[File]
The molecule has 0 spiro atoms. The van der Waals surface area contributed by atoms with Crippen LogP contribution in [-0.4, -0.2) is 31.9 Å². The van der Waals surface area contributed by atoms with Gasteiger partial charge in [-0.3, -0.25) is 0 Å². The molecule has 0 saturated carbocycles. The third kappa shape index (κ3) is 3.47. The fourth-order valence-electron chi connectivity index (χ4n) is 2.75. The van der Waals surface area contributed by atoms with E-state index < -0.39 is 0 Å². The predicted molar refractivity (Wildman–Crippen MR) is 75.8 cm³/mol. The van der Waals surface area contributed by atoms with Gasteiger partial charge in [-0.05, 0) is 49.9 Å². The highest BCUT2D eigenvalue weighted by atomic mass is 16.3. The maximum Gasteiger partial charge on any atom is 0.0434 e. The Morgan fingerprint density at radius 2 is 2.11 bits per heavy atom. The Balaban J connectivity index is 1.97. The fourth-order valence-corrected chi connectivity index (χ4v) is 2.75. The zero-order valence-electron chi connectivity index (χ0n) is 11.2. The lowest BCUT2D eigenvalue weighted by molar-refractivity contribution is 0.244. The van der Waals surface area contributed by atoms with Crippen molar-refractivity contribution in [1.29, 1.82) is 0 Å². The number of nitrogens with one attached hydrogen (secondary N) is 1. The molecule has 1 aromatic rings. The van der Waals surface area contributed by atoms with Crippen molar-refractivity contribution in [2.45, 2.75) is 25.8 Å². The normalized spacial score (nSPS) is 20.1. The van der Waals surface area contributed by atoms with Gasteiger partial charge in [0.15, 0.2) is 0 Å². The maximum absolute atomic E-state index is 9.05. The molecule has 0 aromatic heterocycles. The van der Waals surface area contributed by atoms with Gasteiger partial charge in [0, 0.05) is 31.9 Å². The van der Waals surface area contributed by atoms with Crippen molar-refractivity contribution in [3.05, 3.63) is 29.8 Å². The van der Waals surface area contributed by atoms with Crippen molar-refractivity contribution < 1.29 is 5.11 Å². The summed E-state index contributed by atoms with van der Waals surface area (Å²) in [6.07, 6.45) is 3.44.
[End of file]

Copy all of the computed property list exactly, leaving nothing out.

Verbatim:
The molecule has 0 spiro atoms. The van der Waals surface area contributed by atoms with Crippen LogP contribution in [-0.4, -0.2) is 31.9 Å². The van der Waals surface area contributed by atoms with Gasteiger partial charge in [-0.3, -0.25) is 0 Å². The molecule has 0 saturated carbocycles. The third kappa shape index (κ3) is 3.47. The fourth-order valence-electron chi connectivity index (χ4n) is 2.75. The van der Waals surface area contributed by atoms with E-state index < -0.39 is 0 Å². The predicted molar refractivity (Wildman–Crippen MR) is 75.8 cm³/mol. The van der Waals surface area contributed by atoms with Gasteiger partial charge in [-0.05, 0) is 49.9 Å². The highest BCUT2D eigenvalue weighted by atomic mass is 16.3. The maximum Gasteiger partial charge on any atom is 0.0434 e. The Morgan fingerprint density at radius 2 is 2.11 bits per heavy atom. The Balaban J connectivity index is 1.97. The fourth-order valence-corrected chi connectivity index (χ4v) is 2.75. The zero-order valence-electron chi connectivity index (χ0n) is 11.2. The lowest BCUT2D eigenvalue weighted by molar-refractivity contribution is 0.244. The van der Waals surface area contributed by atoms with Crippen molar-refractivity contribution in [1.29, 1.82) is 0 Å². The number of nitrogens with one attached hydrogen (secondary N) is 1. The molecule has 1 aromatic rings. The van der Waals surface area contributed by atoms with Crippen molar-refractivity contribution in [2.45, 2.75) is 25.8 Å². The normalized spacial score (nSPS) is 20.1. The van der Waals surface area contributed by atoms with Gasteiger partial charge in [0.15, 0.2) is 0 Å². The maximum absolute atomic E-state index is 9.05. The molecule has 0 aromatic heterocycles. The van der Waals surface area contributed by atoms with Gasteiger partial charge in [0, 0.05) is 31.9 Å². The van der Waals surface area contributed by atoms with Crippen molar-refractivity contribution in [3.05, 3.63) is 29.8 Å². The van der Waals surface area contributed by atoms with Crippen molar-refractivity contribution < 1.29 is 5.11 Å². The summed E-state index contributed by atoms with van der Waals surface area (Å²) in [6.07, 6.45) is 3.44.